Large states wanted representation based on population, while small states believed only equal representation would be fair. Complicating the debate was the request of Southern states to count slaves when deciding on population-based representation.
Ultimately, the delegates reached what is now known as "The Great Compromise." Representation for one chamber would be based on population, including three-fifths of "all other persons," a euphemism for slaves. Another chamber would have equal representation, two members for each state. And so the House of Representatives and the Senate, respectively, were born.
But some issues were not resolved at the convention and did not make it into the original Constitution.
"I would guess the biggest single omission -- and we later paid a huge price for it -- was the problem of slavery," Howard said. "[The delegates] thought that getting the union going was more important than solving the slavery problem.
"But of course, after some decades passed, we had sectional division that led to the American Civil War."
Patriarch of constitutions
Knowing that requiring unanimous ratification from the states carried a huge risk for failure, the delegates agreed that only nine of the 13 states had to ratify the Constitution for it to become legal.
But even getting nine states to give the Constitution the green light was far from certain, according to Linda Monk, author of the Constitution explainer "The Words We Live By." The lack of a Bill of Rights kept many states dragging their feet on ratification.
"It seems strange to us today: Why wouldn't the framers want to put freedom of speech and freedom of religion in the Constitution?" Monk said. "What the consensus seems to be is that many of them didn't think it was necessary. They thought the states' bills of rights would be sufficient."
A promise of a national Bill of Rights and pro-Constitution articles later known as the Federalist Papers helped spur official ratification, although the vote remained close in many states.
I think because we have no monarchy ... the Constitution is the common ground for all Americans.
As the patriarch of constitutions, the U.S. document would influence other nations for years and began the modern constitutional era, Howard said, adding that the Constitution also remains a powerful symbol for Americans.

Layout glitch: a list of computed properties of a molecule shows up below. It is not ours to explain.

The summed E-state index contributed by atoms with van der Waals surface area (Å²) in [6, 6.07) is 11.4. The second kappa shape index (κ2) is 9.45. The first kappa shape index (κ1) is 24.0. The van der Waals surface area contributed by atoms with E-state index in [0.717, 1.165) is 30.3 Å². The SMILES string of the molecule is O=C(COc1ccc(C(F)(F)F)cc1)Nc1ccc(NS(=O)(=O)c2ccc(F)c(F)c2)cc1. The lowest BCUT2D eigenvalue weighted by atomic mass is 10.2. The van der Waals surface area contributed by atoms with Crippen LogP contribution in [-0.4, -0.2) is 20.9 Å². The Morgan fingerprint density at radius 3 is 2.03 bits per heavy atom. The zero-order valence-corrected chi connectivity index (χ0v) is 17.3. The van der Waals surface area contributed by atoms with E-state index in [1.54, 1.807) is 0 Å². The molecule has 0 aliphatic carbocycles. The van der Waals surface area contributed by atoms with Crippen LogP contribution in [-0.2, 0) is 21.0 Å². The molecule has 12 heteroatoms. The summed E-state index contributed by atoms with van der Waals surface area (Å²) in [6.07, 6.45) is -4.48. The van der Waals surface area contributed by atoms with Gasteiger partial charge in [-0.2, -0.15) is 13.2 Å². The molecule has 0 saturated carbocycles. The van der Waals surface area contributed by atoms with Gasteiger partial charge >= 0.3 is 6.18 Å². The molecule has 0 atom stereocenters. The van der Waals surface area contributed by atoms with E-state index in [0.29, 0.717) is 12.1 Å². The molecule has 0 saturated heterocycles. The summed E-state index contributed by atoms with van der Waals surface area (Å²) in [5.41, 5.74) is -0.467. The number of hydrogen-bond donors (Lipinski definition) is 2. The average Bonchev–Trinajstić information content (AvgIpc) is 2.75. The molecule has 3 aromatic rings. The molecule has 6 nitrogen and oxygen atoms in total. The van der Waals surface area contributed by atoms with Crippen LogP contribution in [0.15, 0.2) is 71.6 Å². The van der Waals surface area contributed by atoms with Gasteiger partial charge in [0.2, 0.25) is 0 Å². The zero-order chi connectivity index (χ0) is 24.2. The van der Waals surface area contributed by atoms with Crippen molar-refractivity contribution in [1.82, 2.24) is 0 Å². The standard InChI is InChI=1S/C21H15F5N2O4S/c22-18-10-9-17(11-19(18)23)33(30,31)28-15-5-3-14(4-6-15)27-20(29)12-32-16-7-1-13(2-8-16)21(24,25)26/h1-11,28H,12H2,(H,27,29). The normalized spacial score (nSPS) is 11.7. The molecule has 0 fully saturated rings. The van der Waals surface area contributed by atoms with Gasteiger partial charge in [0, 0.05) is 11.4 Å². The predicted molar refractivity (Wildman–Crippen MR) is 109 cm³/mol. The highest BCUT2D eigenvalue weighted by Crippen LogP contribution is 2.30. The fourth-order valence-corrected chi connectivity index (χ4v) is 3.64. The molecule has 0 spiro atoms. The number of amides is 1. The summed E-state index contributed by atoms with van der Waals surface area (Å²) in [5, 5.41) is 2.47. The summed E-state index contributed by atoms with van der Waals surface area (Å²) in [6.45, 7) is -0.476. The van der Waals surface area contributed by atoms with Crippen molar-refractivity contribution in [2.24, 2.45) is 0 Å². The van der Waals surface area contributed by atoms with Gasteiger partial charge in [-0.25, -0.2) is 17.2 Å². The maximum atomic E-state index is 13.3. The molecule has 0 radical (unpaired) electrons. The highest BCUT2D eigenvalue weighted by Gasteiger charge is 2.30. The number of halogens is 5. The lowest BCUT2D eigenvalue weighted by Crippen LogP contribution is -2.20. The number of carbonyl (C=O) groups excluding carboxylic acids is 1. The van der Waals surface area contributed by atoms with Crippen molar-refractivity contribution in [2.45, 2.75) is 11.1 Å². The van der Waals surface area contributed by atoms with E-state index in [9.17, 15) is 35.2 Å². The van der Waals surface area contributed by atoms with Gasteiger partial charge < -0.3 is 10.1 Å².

"I find it interesting that in my travels, I find no country in the world in which their constitution is as much a part of the popular mentality as it is in the United States," he said. "I think because we have no monarchy, [and] we don't have any other symbol of the country like some countries do, the Constitution is the common ground for all Americans."
Today, the United States continues to grapple with some of the same issues the Founding Fathers faced: the balance of power between states and the federal government, the separation of church and state, and personal rights protection.
But Monk said the Constitution's framers knew the document wasn't perfect, and included an amendment process provision still in use today.
"Some people say Article 5 that sets forth the amendment process is in fact the secret to the Constitution's success," she said. "It makes adding an amendment not too hard, but not too easy."
But, she said, the ultimate responsibility of any change to the Constitution rests with all American citizens, not just politicians.
"In all my talks, I end by reciting the [Constitution's] preamble because I think those are words we should all live by: 'We the people ... do ordain and establish this Constitution,'" said Monk, who has spoken at the Library of Congress and the National Archives. "I think that's what gives the Constitution meaning."